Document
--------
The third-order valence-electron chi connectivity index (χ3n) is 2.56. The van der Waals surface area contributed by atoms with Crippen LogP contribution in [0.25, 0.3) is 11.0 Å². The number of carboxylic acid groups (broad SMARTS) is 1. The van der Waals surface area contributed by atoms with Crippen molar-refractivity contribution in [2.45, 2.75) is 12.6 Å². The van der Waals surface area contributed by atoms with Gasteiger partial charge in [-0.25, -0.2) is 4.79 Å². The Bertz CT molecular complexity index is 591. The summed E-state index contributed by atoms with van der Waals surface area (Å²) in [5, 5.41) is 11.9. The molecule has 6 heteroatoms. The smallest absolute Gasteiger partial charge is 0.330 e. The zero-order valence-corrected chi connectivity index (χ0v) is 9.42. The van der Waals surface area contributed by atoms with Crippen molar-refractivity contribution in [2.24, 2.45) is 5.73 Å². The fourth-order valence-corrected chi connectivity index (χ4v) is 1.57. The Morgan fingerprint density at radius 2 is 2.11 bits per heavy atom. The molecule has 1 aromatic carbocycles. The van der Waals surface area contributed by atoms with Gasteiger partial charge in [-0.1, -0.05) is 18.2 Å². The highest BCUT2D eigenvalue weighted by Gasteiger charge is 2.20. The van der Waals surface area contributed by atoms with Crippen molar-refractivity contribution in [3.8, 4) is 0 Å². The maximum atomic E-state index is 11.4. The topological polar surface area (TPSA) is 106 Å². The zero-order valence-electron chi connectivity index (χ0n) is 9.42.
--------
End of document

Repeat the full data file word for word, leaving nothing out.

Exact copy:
The third-order valence-electron chi connectivity index (χ3n) is 2.56. The van der Waals surface area contributed by atoms with Crippen LogP contribution in [0.25, 0.3) is 11.0 Å². The number of carboxylic acid groups (broad SMARTS) is 1. The van der Waals surface area contributed by atoms with Crippen molar-refractivity contribution in [2.45, 2.75) is 12.6 Å². The van der Waals surface area contributed by atoms with Gasteiger partial charge in [-0.25, -0.2) is 4.79 Å². The Bertz CT molecular complexity index is 591. The summed E-state index contributed by atoms with van der Waals surface area (Å²) in [5, 5.41) is 11.9. The molecule has 6 heteroatoms. The smallest absolute Gasteiger partial charge is 0.330 e. The zero-order valence-corrected chi connectivity index (χ0v) is 9.42. The van der Waals surface area contributed by atoms with Crippen molar-refractivity contribution in [2.24, 2.45) is 5.73 Å². The fourth-order valence-corrected chi connectivity index (χ4v) is 1.57. The Morgan fingerprint density at radius 2 is 2.11 bits per heavy atom. The molecule has 1 aromatic carbocycles. The van der Waals surface area contributed by atoms with Gasteiger partial charge in [-0.1, -0.05) is 18.2 Å². The highest BCUT2D eigenvalue weighted by Gasteiger charge is 2.20. The van der Waals surface area contributed by atoms with Crippen molar-refractivity contribution in [3.8, 4) is 0 Å². The maximum atomic E-state index is 11.4. The topological polar surface area (TPSA) is 106 Å². The zero-order valence-electron chi connectivity index (χ0n) is 9.42.